It is probably wrong to suppose that Bagoas did not fight in Alexander's wars. It was quite normal for Persian Royal Eunuchs to fight in wars. Alexander dealt with a Eunuch commander at Gaza. The other Bagoas was a general in the war against Nectanebo in Egypt before he became Chiliarch. Xenophon, who personally collaborated with Persian Royal Eunuchs, wrote that despite Persian Royal Eunuchs being physically weaker than other men "steel is a great leveller and makes the weak man equal to the strong in war", clearly implying that eunuchs fought in hand-to-hand combats. It is important not to let the silly modern stereotype that Eunuchs were all fat harem attendants get the better of our judgement of the evidence.

Best wishes,

Andrew

First I must say that I pretty much agree with all the latest posts regarding Bagoas' status at court. I raise no objections to his being one of the trierarchs or that he may have amassed considerable wealth. I wouldn't take a position that Bagoas may have actually fought in the wars though, there being no evidence to support this. And, yes, I'm aware that there were eunuchs who held high military positions, but it doesn't follow that all eunuchs did so, or that all those who were influential at court also had military commands. It's an interesting suggestion that the trierarchies were only assigned to those who could have led the ships in warfare but I don't see how that would have worked. Surely the trierarchs would have had to be physically present on each of their ships in order to command a war, rather than slogging through the desert or escorting the remainder of the army, either of which means they weren't anywhere near the fleet? If any of them had been physically with the fleet then they would have gone missing with the fleet, and Alexander would have anguished over the believed loss of many other friends, not just Nearchus.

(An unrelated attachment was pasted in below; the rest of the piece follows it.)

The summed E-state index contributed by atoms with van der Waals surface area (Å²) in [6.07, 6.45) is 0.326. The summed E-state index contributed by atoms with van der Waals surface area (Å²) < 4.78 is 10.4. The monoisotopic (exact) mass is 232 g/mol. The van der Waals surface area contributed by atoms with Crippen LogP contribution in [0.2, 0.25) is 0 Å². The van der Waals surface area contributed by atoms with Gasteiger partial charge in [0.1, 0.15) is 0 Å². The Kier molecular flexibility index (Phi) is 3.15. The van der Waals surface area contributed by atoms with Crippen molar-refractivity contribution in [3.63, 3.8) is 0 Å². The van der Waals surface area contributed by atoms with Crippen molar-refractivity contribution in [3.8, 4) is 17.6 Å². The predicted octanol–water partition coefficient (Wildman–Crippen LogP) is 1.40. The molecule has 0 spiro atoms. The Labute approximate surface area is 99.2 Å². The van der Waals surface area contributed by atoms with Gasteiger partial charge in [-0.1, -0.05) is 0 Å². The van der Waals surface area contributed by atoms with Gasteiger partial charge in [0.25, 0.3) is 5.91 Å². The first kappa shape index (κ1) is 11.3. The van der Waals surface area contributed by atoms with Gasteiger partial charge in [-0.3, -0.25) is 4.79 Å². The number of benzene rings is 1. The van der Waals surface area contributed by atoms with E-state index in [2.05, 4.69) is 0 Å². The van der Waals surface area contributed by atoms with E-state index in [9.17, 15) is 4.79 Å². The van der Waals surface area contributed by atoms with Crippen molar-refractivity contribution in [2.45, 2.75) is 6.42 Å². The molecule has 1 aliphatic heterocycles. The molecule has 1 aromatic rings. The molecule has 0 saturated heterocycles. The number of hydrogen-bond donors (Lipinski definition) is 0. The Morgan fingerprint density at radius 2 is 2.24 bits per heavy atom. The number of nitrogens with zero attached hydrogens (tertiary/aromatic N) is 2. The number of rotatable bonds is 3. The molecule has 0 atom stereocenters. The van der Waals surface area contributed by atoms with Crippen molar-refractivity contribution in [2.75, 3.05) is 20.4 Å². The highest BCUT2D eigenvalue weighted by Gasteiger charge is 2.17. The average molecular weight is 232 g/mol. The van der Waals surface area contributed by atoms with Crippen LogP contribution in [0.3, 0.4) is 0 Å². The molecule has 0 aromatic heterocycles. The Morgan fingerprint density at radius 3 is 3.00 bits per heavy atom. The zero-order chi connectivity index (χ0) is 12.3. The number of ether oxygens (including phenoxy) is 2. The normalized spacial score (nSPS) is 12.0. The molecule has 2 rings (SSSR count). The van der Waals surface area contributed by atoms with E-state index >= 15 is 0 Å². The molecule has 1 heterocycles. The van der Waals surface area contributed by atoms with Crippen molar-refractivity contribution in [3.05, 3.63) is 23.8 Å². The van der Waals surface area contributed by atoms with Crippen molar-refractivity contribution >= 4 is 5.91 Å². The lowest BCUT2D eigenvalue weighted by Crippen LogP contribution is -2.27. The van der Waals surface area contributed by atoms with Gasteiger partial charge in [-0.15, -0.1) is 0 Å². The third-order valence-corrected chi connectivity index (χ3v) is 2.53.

Minor point though and it doesn't really affect the general view of Bagoas as discussed here. There is, however, one question that I want to raise, not to cast doubt, but because I really don't know the answer. If we accept Bagoas as having a high position at court with personal and political influence plus monetary status, how do we reconcile his having danced or sung in a public performance for prizes (Plutarch, Alexander 67)? Now, I know it wasn't uncommon to use actors as envoys for political purposes, but they were first and foremost actors, and their social positions and/or influence with Alexander (and others) simply doesn't compare with what has been ascribed to Bagoas here. It feels a little strange to me to consider Bagoas as having such a high rank and then view him as having publicly danced for the army's entertainment. Can we reconcile this? Or does it mean we must doubt Plutarch's report?

Best regards,
Amyntoros

Pothos Lunch Room Monitor
Alexias
Hetairos (companion)
Posts: 705
Joined: Thu Nov 26, 2009 11:16 am

Re: Rereading fire from heaven

Post by Alexias »

amyntoros wrote:
It feels a little strange to me to consider Bagoas as having such a high rank and then view him as having publicly danced for the army's entertainment. Can we reconcile this? Or does it mean we must doubt Plutarch's report?

Best regards,
Mary Renault I believe tries to reconcile these points by suggesting that the fleet was principally a triumphal procession to both overawe the local inhabitants and provide an easy means of transport for Alexander while he recovered from his chest wound - necessary if a lung was pierced. I don't recall any major conflict (but I could be wrong) between the Malli and Patala and if the main bulk of the army were marching down both sides of the Indus, the fleet may not have seen any combat until they reached the delta, and even then they would probably have been used as transports rather than warships.

Mary Renault also suggests that the eunuch Bagoas was involved in the execution of the satrap at Pasagarde because the man had destroyed his family and had Bagoas castrated. This is pure dramatic speculation of course and Robin Lane Fox suggest that Bagoas simply acted as interpreter at the man's trial. I can't recall the satrap's name without hunting for it, but he had usurped the satrapial position when his predecessor had died. Was this Mazaeus, the satrap of Babylon?